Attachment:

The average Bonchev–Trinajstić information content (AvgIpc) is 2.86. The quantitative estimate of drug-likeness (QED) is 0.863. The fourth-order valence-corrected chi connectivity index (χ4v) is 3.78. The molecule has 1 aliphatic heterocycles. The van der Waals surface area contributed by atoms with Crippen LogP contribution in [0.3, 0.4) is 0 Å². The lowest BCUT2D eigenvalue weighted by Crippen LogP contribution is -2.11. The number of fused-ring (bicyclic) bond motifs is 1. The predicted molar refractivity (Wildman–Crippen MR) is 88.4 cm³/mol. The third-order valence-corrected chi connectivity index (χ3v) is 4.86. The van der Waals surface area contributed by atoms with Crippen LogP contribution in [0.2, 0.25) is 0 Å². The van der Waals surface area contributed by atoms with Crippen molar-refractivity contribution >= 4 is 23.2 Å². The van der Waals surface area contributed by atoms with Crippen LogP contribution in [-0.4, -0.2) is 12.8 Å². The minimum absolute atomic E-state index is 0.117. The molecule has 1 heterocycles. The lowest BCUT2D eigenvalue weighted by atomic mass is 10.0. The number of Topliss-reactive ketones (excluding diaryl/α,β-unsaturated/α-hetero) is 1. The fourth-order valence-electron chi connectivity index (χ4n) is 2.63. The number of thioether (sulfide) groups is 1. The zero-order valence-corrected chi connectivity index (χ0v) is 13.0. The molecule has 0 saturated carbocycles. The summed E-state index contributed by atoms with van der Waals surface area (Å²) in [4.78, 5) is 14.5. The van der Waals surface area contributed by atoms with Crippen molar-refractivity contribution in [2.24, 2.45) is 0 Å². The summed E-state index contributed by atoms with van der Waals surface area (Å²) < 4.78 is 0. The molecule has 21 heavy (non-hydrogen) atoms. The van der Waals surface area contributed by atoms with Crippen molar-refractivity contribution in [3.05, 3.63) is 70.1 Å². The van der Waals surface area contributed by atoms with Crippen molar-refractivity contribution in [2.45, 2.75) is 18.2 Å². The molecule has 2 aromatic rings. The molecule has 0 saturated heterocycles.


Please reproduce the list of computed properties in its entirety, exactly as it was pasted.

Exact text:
The average Bonchev–Trinajstić information content (AvgIpc) is 2.86. The quantitative estimate of drug-likeness (QED) is 0.863. The fourth-order valence-corrected chi connectivity index (χ4v) is 3.78. The molecule has 1 aliphatic heterocycles. The van der Waals surface area contributed by atoms with Crippen LogP contribution in [0.3, 0.4) is 0 Å². The lowest BCUT2D eigenvalue weighted by Crippen LogP contribution is -2.11. The number of fused-ring (bicyclic) bond motifs is 1. The predicted molar refractivity (Wildman–Crippen MR) is 88.4 cm³/mol. The third-order valence-corrected chi connectivity index (χ3v) is 4.86. The van der Waals surface area contributed by atoms with Crippen LogP contribution in [0.2, 0.25) is 0 Å². The van der Waals surface area contributed by atoms with Crippen molar-refractivity contribution >= 4 is 23.2 Å². The van der Waals surface area contributed by atoms with Crippen LogP contribution in [-0.4, -0.2) is 12.8 Å². The minimum absolute atomic E-state index is 0.117. The molecule has 1 heterocycles. The lowest BCUT2D eigenvalue weighted by atomic mass is 10.0. The number of Topliss-reactive ketones (excluding diaryl/α,β-unsaturated/α-hetero) is 1. The fourth-order valence-electron chi connectivity index (χ4n) is 2.63. The number of thioether (sulfide) groups is 1. The zero-order valence-corrected chi connectivity index (χ0v) is 13.0. The molecule has 0 saturated carbocycles. The summed E-state index contributed by atoms with van der Waals surface area (Å²) in [4.78, 5) is 14.5. The van der Waals surface area contributed by atoms with Crippen molar-refractivity contribution in [2.24, 2.45) is 0 Å². The summed E-state index contributed by atoms with van der Waals surface area (Å²) < 4.78 is 0. The molecule has 21 heavy (non-hydrogen) atoms. The van der Waals surface area contributed by atoms with Crippen molar-refractivity contribution in [3.05, 3.63) is 70.1 Å². The van der Waals surface area contributed by atoms with Crippen molar-refractivity contribution in [2.45, 2.75) is 18.2 Å². The molecule has 2 aromatic rings. The molecule has 0 saturated heterocycles.